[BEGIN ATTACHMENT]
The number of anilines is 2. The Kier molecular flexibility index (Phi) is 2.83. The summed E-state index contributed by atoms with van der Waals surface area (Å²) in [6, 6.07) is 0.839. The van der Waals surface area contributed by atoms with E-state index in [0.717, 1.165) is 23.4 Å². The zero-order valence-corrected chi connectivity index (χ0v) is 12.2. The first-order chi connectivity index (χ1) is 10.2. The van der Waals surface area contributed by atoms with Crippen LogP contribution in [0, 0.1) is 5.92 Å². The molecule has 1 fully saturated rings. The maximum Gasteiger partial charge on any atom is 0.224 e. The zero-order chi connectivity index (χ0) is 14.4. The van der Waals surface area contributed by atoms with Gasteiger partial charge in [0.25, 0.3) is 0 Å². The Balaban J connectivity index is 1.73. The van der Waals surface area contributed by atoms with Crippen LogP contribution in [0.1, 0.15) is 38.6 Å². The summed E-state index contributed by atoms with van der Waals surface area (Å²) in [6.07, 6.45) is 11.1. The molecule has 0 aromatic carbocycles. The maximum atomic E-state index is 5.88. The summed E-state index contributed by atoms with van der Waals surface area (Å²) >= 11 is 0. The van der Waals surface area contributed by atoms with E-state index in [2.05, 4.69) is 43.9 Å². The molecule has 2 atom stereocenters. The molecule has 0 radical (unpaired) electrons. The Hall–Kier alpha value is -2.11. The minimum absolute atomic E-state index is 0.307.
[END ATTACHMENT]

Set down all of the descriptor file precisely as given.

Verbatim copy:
The number of anilines is 2. The Kier molecular flexibility index (Phi) is 2.83. The summed E-state index contributed by atoms with van der Waals surface area (Å²) in [6, 6.07) is 0.839. The van der Waals surface area contributed by atoms with E-state index in [0.717, 1.165) is 23.4 Å². The zero-order valence-corrected chi connectivity index (χ0v) is 12.2. The first-order chi connectivity index (χ1) is 10.2. The van der Waals surface area contributed by atoms with Crippen LogP contribution in [0, 0.1) is 5.92 Å². The molecule has 1 fully saturated rings. The maximum Gasteiger partial charge on any atom is 0.224 e. The zero-order chi connectivity index (χ0) is 14.4. The van der Waals surface area contributed by atoms with Gasteiger partial charge in [0.25, 0.3) is 0 Å². The Balaban J connectivity index is 1.73. The van der Waals surface area contributed by atoms with Crippen LogP contribution in [0.1, 0.15) is 38.6 Å². The summed E-state index contributed by atoms with van der Waals surface area (Å²) in [6.07, 6.45) is 11.1. The molecule has 0 aromatic carbocycles. The maximum atomic E-state index is 5.88. The summed E-state index contributed by atoms with van der Waals surface area (Å²) >= 11 is 0. The van der Waals surface area contributed by atoms with E-state index in [2.05, 4.69) is 43.9 Å². The molecule has 2 atom stereocenters. The molecule has 0 radical (unpaired) electrons. The Hall–Kier alpha value is -2.11. The minimum absolute atomic E-state index is 0.307.